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Sherlock Holmes and the Last Pre-Raphaelite
Sherlock Holmes and the Last Pre-Raphaelite
Sherlock Holmes and the Last Pre-Raphaelite
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Sherlock Holmes and the Last Pre-Raphaelite

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Giallo - novella (77 pagine) - A quest through the dark meanderings of the glittering metropolis

The Last Pre-Raphaelite begins with an idle wait in the cosy drawing room of 221B, Baker Street: a mysterious client who desperately sought Sherlock Holmes’s help does not show up at the appointed time, seemingly no longer interested in his problem. Nevertheless, London’s most famous consulting detective is not accustomed to leaving a case unsolved and undertakes an investigation all the same. Aided by his faithful friend and passionate chronicler, John H. Watson, Holmes conducts a quest through the dark meanderings of the glittering metropolis and explores the modern reprise of the mythological relationship between love and death, where art in the blood may take on the strangest forms.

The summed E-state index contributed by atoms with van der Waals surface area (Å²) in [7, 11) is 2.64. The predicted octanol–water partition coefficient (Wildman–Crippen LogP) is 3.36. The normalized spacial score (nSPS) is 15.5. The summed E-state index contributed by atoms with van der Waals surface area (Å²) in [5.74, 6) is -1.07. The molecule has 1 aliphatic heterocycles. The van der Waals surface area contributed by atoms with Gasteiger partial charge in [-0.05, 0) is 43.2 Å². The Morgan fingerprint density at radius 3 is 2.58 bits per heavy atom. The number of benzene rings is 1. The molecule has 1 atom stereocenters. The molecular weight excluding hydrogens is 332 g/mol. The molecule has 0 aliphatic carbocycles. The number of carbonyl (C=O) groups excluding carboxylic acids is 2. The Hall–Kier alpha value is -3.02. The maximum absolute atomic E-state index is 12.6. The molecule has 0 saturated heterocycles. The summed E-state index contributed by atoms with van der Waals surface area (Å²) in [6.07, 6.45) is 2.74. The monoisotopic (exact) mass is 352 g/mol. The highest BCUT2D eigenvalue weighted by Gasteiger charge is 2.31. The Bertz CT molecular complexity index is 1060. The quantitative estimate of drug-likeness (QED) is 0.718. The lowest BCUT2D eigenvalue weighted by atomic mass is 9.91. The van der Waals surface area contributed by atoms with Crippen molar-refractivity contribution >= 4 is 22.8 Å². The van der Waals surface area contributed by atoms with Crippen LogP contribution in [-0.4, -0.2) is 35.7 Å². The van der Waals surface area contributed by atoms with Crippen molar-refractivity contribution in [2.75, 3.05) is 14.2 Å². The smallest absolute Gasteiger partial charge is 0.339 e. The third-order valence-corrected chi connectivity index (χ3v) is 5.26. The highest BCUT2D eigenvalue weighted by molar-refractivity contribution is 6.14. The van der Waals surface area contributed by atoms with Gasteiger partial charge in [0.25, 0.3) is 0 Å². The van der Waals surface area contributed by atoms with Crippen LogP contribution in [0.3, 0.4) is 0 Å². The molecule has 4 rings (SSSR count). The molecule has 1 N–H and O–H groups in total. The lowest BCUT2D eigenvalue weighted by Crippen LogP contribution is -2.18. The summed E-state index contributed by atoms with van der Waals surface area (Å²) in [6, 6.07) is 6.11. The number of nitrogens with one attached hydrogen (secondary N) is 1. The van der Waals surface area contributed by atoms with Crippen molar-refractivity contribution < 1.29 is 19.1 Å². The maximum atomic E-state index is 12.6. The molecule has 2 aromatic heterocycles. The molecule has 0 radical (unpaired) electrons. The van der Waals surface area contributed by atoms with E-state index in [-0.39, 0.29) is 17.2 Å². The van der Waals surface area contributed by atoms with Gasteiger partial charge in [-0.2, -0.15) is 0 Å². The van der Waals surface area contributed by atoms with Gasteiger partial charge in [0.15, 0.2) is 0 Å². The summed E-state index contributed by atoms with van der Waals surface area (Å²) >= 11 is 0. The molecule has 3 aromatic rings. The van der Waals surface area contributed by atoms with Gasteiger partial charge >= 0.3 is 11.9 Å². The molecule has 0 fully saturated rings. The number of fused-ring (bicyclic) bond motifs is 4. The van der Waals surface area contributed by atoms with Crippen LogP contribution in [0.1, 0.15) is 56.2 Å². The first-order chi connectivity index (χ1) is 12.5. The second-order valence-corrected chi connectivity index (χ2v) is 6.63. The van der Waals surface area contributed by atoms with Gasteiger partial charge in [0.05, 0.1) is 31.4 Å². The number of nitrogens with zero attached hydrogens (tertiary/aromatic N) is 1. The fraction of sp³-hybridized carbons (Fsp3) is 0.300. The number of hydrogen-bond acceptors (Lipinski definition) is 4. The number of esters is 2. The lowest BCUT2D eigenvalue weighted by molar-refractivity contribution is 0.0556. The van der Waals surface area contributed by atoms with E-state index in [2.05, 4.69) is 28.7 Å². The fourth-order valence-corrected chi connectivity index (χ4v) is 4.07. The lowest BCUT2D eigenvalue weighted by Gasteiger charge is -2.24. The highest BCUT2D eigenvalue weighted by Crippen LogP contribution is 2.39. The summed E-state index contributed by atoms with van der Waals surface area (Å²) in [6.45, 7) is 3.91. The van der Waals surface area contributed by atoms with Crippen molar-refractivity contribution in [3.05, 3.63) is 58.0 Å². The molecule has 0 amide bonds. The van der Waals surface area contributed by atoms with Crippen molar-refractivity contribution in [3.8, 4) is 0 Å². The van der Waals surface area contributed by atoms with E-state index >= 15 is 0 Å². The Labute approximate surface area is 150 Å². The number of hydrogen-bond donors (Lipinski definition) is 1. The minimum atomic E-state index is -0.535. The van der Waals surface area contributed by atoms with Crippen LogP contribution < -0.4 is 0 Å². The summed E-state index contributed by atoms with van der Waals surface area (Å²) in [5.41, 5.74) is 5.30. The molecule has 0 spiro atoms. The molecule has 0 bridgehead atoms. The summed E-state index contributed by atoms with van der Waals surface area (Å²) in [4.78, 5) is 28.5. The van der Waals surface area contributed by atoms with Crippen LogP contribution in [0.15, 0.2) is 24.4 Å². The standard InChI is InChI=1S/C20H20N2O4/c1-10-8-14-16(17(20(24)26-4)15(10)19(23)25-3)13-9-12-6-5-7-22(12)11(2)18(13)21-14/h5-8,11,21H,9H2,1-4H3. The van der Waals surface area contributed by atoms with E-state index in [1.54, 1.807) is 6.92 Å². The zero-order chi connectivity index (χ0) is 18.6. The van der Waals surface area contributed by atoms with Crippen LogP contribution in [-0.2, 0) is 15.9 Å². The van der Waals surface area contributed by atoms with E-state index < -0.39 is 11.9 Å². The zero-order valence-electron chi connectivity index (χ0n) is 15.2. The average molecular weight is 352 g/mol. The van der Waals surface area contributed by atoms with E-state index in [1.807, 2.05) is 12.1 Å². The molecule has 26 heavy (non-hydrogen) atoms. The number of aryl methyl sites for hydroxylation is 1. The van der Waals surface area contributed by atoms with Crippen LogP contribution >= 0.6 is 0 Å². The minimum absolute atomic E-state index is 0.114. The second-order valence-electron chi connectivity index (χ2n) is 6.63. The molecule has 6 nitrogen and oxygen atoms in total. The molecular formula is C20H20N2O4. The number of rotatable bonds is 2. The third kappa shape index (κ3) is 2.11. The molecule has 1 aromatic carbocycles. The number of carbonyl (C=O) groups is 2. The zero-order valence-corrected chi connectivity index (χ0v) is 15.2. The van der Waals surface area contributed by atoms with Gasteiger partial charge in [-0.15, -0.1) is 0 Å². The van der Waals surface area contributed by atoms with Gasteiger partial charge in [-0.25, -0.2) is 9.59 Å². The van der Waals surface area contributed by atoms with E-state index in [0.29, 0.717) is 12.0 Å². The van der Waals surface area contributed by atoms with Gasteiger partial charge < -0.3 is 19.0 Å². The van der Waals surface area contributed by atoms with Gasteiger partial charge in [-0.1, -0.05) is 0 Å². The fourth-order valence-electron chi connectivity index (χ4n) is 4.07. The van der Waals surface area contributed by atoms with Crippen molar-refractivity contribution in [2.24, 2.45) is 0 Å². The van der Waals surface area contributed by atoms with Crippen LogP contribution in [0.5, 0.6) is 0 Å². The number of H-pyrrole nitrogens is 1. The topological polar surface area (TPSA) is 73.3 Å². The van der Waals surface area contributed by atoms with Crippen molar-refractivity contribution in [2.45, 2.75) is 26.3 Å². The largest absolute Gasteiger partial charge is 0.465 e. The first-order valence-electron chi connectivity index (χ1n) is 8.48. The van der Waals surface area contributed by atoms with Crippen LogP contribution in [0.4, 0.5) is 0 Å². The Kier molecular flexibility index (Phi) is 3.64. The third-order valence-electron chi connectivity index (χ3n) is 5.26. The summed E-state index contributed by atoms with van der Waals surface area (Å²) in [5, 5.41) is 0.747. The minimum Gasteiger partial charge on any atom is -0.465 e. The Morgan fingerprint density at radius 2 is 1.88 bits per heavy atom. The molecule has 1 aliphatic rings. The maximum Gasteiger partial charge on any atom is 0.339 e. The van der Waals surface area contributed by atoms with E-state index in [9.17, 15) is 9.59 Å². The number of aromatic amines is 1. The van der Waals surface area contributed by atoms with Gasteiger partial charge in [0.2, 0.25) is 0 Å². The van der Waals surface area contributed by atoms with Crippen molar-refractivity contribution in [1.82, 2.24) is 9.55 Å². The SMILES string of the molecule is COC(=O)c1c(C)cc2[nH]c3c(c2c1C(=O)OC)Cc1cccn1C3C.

Victor Carstairs is the pen name of an Italian author born in Turin and brought up in the neighbourhood of Urbino, a small Renaissance town in Central Italy. He worked and lived in Northen Italy for many a year and every now and then sojourned in London. He holds a degree in Foreign Languages and Literatures specializing in Anglo-American studies, and devotes himself to writing and translation. He has a penchant for Victorian and Edwardian authors, among whom Arthur Conan Doyle stands out as one of his favourites. He is also a keen connoisseur of the Golden Age of detective fiction and loves nineteenth century poetry and painting as well. He has had five Sherlock Holmes pastiches published by Delos Books so far: L’ultimo preraffaellita, Il cane e l’anatra, Il labirinto della solitudine, L’avventura dei candelabri provenzali, Lo studiolo del duca; in 2016, he published an exhaustive academic study on the Holmesian apocryphal writings entitled Oltre il Sacro Canone: variazioni apocrife sul tema di Sherlock Holmes (Aras Edizioni). He is the co-author of the only Italian biography of Lord Alfred Douglas published back in 1999. He has also written and published a brief Sherlock Holmes pastiche for the American John H. Watson Society, The Adventure of the Duke’s Study, which was the first issue of the Fiction Series in 2015. As a translator, his work includes a number of novelettes published by Delos Books, a novel published by Mondadori and several non-fiction works that appeared in various magazines. The Last Pre-Raphaelite is his first Sherlock Holmes pastiche out of five.